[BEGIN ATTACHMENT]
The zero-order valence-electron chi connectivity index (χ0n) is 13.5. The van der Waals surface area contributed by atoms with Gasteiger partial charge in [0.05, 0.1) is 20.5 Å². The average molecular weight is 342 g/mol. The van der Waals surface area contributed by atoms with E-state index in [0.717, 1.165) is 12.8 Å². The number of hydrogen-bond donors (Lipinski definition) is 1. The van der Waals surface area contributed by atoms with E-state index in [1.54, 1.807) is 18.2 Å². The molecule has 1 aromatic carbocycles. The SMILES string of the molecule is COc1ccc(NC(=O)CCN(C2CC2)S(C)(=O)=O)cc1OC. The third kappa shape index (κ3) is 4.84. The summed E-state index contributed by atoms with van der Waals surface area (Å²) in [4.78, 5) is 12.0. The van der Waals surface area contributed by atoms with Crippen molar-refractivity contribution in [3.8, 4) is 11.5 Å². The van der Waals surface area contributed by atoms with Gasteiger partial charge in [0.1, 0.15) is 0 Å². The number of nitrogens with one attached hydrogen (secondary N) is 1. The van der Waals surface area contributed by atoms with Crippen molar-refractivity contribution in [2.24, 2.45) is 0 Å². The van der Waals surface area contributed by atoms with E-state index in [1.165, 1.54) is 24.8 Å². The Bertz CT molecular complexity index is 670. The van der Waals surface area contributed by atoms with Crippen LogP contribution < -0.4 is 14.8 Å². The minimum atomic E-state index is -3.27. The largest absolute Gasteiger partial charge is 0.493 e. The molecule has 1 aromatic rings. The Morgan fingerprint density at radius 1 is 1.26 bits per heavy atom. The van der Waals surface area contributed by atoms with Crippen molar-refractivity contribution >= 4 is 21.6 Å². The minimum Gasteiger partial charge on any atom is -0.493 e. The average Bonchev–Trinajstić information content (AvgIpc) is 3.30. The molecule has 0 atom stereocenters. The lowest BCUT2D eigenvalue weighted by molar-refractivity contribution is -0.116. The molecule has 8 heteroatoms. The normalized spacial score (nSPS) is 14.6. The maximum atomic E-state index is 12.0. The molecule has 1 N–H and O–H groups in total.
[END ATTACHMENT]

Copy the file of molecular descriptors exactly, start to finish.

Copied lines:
The zero-order valence-electron chi connectivity index (χ0n) is 13.5. The van der Waals surface area contributed by atoms with Gasteiger partial charge in [0.05, 0.1) is 20.5 Å². The average molecular weight is 342 g/mol. The van der Waals surface area contributed by atoms with E-state index in [0.717, 1.165) is 12.8 Å². The number of hydrogen-bond donors (Lipinski definition) is 1. The van der Waals surface area contributed by atoms with E-state index in [1.54, 1.807) is 18.2 Å². The molecule has 1 aromatic carbocycles. The SMILES string of the molecule is COc1ccc(NC(=O)CCN(C2CC2)S(C)(=O)=O)cc1OC. The third kappa shape index (κ3) is 4.84. The summed E-state index contributed by atoms with van der Waals surface area (Å²) in [4.78, 5) is 12.0. The van der Waals surface area contributed by atoms with Crippen molar-refractivity contribution in [3.8, 4) is 11.5 Å². The van der Waals surface area contributed by atoms with Gasteiger partial charge in [0.1, 0.15) is 0 Å². The number of nitrogens with one attached hydrogen (secondary N) is 1. The van der Waals surface area contributed by atoms with Crippen molar-refractivity contribution in [2.24, 2.45) is 0 Å². The van der Waals surface area contributed by atoms with E-state index in [1.165, 1.54) is 24.8 Å². The Bertz CT molecular complexity index is 670. The van der Waals surface area contributed by atoms with Crippen LogP contribution < -0.4 is 14.8 Å². The minimum atomic E-state index is -3.27. The largest absolute Gasteiger partial charge is 0.493 e. The molecule has 1 aromatic rings. The Morgan fingerprint density at radius 1 is 1.26 bits per heavy atom. The van der Waals surface area contributed by atoms with Crippen molar-refractivity contribution >= 4 is 21.6 Å². The minimum Gasteiger partial charge on any atom is -0.493 e. The average Bonchev–Trinajstić information content (AvgIpc) is 3.30. The molecule has 0 atom stereocenters. The lowest BCUT2D eigenvalue weighted by molar-refractivity contribution is -0.116. The molecule has 8 heteroatoms. The normalized spacial score (nSPS) is 14.6. The maximum atomic E-state index is 12.0. The molecule has 1 N–H and O–H groups in total.